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Dagger Pegasus, the Class III craft
In extreme conditions, kayakers will always rely on closed-hull crafts, but for most paddlers on most water, kayaking needn't involve the hassle of wearing a spray skirt, cramming your legs into a narrow cockpit, and spending countless hours practicing wet exits and Eskimo rolls.
The latest high-end inflatable and sit-on-top boats are the solution: Sturdier and sleeker than their predecessors, the new boats rival their traditional hard-shell siblings on the rivers and in the ocean, and the selection is varied enough to suit just about anyone. Many seasoned paddlers even use sit-on-top or inflatable kayaks exclusively. Here are five reasons to follow their lead.
All prices in U.S. dollars.Dagger Pegasus, the Class III craft
The advantage of a sit-on-top white-water kayak over a closed-hull design can be summed up in three words: no Eskimo roll. The boats allow beginner and intermediate paddlers to enjoy Class II and III rapids without ever having to perform kayaking's trickiest maneuver.
Among the small handful of these models, perhaps the premier version is the Dagger Pegasus. The hull is narrow for sharp, decisive turns; the seat is self-bailing, so you won't wallow in a puddle all day; and the thigh straps are easily fitted to ensure that you won't be unnecessarily thrown out of the boat.
The 52-pound [19-kilogram], 10-foot-6-inch-long [3.2-meter] Pegasus is exceptional for learning to read rapids, and with a bit of practice, you can even roll it if you really want to.
The premise behind an inflatable kayak with a rigid foam floor is simple: Combine the portability and ease of use of a blow-up boat with the handling and performance of a hard-shell one. Skillfully executing this theory is another matter. The Aire Force is one of the few success stories.
This 9-foot-6-inch-long [2.9-meter] boat weighs only 28 pounds [10.4 kilograms], and its flat floor comes out in two sections, making the boat easy to pack for travel. The floor enables advanced paddlers to punch through Class V rapids and navigate hazards almost as deftly as they would in a molded polyethylene or composite boat.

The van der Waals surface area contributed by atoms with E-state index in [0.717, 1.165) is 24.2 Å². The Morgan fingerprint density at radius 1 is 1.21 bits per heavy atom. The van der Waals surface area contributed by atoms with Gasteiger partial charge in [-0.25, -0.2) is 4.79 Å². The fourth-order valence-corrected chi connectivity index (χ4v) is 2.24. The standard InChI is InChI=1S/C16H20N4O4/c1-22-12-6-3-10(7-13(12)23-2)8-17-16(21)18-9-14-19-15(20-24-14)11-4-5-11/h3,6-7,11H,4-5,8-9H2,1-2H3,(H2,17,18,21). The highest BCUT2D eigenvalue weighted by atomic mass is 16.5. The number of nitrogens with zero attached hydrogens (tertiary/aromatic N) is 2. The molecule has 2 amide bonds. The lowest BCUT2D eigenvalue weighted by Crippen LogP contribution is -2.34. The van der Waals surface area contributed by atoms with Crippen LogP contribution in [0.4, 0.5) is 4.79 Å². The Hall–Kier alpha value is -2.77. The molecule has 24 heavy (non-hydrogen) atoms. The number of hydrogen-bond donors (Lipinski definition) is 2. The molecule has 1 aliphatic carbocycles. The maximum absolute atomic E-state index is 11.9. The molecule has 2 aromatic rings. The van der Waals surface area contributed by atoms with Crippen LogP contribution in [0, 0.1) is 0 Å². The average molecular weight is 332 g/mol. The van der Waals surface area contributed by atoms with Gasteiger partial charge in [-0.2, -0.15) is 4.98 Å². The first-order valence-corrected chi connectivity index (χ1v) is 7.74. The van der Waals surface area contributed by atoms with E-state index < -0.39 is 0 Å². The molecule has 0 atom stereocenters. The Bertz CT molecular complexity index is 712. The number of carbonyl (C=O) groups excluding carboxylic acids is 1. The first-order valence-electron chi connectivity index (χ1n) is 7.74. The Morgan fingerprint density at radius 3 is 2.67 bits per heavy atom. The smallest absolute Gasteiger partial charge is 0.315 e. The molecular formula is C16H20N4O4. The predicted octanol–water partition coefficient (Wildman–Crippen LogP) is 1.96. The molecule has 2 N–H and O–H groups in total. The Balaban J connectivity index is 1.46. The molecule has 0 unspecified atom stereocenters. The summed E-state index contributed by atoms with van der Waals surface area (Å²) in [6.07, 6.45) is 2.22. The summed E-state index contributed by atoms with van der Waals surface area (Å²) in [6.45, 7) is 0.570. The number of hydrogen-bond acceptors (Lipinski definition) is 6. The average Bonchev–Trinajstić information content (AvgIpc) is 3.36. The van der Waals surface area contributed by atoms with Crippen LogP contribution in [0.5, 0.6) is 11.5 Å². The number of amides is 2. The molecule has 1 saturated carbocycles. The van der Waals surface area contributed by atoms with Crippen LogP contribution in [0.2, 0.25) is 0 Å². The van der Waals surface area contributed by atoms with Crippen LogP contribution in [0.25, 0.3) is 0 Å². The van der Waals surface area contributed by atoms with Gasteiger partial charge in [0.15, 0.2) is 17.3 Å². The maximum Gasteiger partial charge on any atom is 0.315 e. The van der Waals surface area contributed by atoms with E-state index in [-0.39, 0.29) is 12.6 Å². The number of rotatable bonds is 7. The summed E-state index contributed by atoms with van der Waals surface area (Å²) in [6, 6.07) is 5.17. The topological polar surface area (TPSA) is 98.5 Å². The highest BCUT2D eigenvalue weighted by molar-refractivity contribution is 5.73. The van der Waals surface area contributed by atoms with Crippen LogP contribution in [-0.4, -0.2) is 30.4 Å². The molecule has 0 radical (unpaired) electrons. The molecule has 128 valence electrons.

The air chambers in the front and rear of the cockpit add a touch of buoyancynice for rollingand the adjustable seat back and footrest ensure that anyone will sit comfortably.
When it comes to surfing, a sit-on-top wave ski such as the Islander Kayaks Lipstik invariably leaves closed-hull kayaks eating its foam.
Designed by a lifelong surfer, the hard-carving Lipstik resembles a beefy surfboard with divots dug out to accommodate a seat and foot wells. It's 8 feet 10 inches [2.7 meters] long, 26 inches [66 centimeters] wideabout average for a sit-on-top surf kayakand weighs only 36 pounds [13.4 kilograms], which means that it can turn on a pinhead and is so light that it barely breaks the water's surface.
Beginners might find the Lipstik a little tippy at first, but the learning curve is fairly fastand painless. If you flip over or get knocked off, you simply climb back on and catch the next wave.
Before you swear that you'll never paddle an inflatable kayak (IK) down serious white water, consider for a moment: IKs are less tippy than traditional kayaks, and if you do get into trouble, you simply bail out rather than having to float upside down through rock-strewn rapids. Not to mention that you don't need a roof rack to transport a blow-up boat, it can be stuffed into a duffel bag for long-distance expeditions, and finding storage space at home is never an issue.
Among the best of the IKs is the durable Custom Inflatables Thrillseeker. Stable enough for beginners and quick enough for experts, the PVC boat is custom-sized (anywhere from 9 to 13 feet [2.7 to 4 meters]) to accommodate most any paddler.
Shedding a reputation as cheap, plastic play boats, sit-on-top sea kayaks have become as technical as their closed-hull counterparts. The Wilderness Systems Tarpon is a case in point.
It looks almost identical to a standard touring boat and slices across the water's surface with nearly equal swiftness, but it's much easier to handle. At 16 feet [4.9 meters] long and 28 inches [71 centimeters] wide, the 58-pound [22-kilogram] Tarpon is stable enough for beginners and makes for an ideal swimming and fishing platformsomething a traditional kayak could never be.
For weeklong tours, the polyethylene boat is equipped with spacious storage hatches on the stern and bow, a comfortable molded seat back, and adjustable foot braces.